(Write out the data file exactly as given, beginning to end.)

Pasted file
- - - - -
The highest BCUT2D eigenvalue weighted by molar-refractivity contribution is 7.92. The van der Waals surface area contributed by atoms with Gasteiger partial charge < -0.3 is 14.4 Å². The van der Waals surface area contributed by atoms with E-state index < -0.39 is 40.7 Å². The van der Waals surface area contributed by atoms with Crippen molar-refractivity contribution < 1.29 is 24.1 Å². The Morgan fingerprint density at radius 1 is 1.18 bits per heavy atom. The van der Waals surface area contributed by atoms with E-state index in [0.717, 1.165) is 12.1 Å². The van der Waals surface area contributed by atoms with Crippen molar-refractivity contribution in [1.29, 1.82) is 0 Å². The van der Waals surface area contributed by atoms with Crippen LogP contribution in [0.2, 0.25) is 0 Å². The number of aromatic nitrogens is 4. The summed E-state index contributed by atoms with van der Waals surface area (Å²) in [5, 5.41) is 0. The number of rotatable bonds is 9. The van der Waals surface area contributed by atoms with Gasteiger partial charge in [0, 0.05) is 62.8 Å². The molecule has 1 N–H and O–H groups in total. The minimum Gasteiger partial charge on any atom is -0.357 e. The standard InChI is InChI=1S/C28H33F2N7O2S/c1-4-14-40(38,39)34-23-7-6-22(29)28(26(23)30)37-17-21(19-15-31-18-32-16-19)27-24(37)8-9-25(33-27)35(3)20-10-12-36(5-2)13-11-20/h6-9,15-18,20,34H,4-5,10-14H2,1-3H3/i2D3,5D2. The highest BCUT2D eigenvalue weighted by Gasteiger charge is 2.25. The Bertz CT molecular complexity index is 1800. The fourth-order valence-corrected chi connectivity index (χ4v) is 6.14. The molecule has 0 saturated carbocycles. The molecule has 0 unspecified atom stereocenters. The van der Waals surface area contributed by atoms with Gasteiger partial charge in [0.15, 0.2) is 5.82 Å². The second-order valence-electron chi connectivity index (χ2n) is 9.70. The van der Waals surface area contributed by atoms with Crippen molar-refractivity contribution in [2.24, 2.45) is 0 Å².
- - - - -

The highest BCUT2D eigenvalue weighted by molar-refractivity contribution is 7.92. The van der Waals surface area contributed by atoms with Gasteiger partial charge < -0.3 is 14.4 Å². The van der Waals surface area contributed by atoms with E-state index < -0.39 is 40.7 Å². The van der Waals surface area contributed by atoms with Crippen molar-refractivity contribution < 1.29 is 24.1 Å². The Morgan fingerprint density at radius 1 is 1.18 bits per heavy atom. The van der Waals surface area contributed by atoms with E-state index in [0.717, 1.165) is 12.1 Å². The van der Waals surface area contributed by atoms with Crippen molar-refractivity contribution in [1.29, 1.82) is 0 Å². The van der Waals surface area contributed by atoms with Crippen LogP contribution in [0.2, 0.25) is 0 Å². The number of aromatic nitrogens is 4. The summed E-state index contributed by atoms with van der Waals surface area (Å²) in [5, 5.41) is 0. The number of rotatable bonds is 9. The van der Waals surface area contributed by atoms with Gasteiger partial charge in [0, 0.05) is 62.8 Å². The molecule has 1 N–H and O–H groups in total. The minimum Gasteiger partial charge on any atom is -0.357 e. The standard InChI is InChI=1S/C28H33F2N7O2S/c1-4-14-40(38,39)34-23-7-6-22(29)28(26(23)30)37-17-21(19-15-31-18-32-16-19)27-24(37)8-9-25(33-27)35(3)20-10-12-36(5-2)13-11-20/h6-9,15-18,20,34H,4-5,10-14H2,1-3H3/i2D3,5D2. The highest BCUT2D eigenvalue weighted by Gasteiger charge is 2.25. The Bertz CT molecular complexity index is 1800. The fourth-order valence-corrected chi connectivity index (χ4v) is 6.14. The molecule has 0 saturated carbocycles. The molecule has 0 unspecified atom stereocenters. The van der Waals surface area contributed by atoms with Gasteiger partial charge in [0.15, 0.2) is 5.82 Å². The second-order valence-electron chi connectivity index (χ2n) is 9.70. The van der Waals surface area contributed by atoms with Crippen molar-refractivity contribution in [2.24, 2.45) is 0 Å².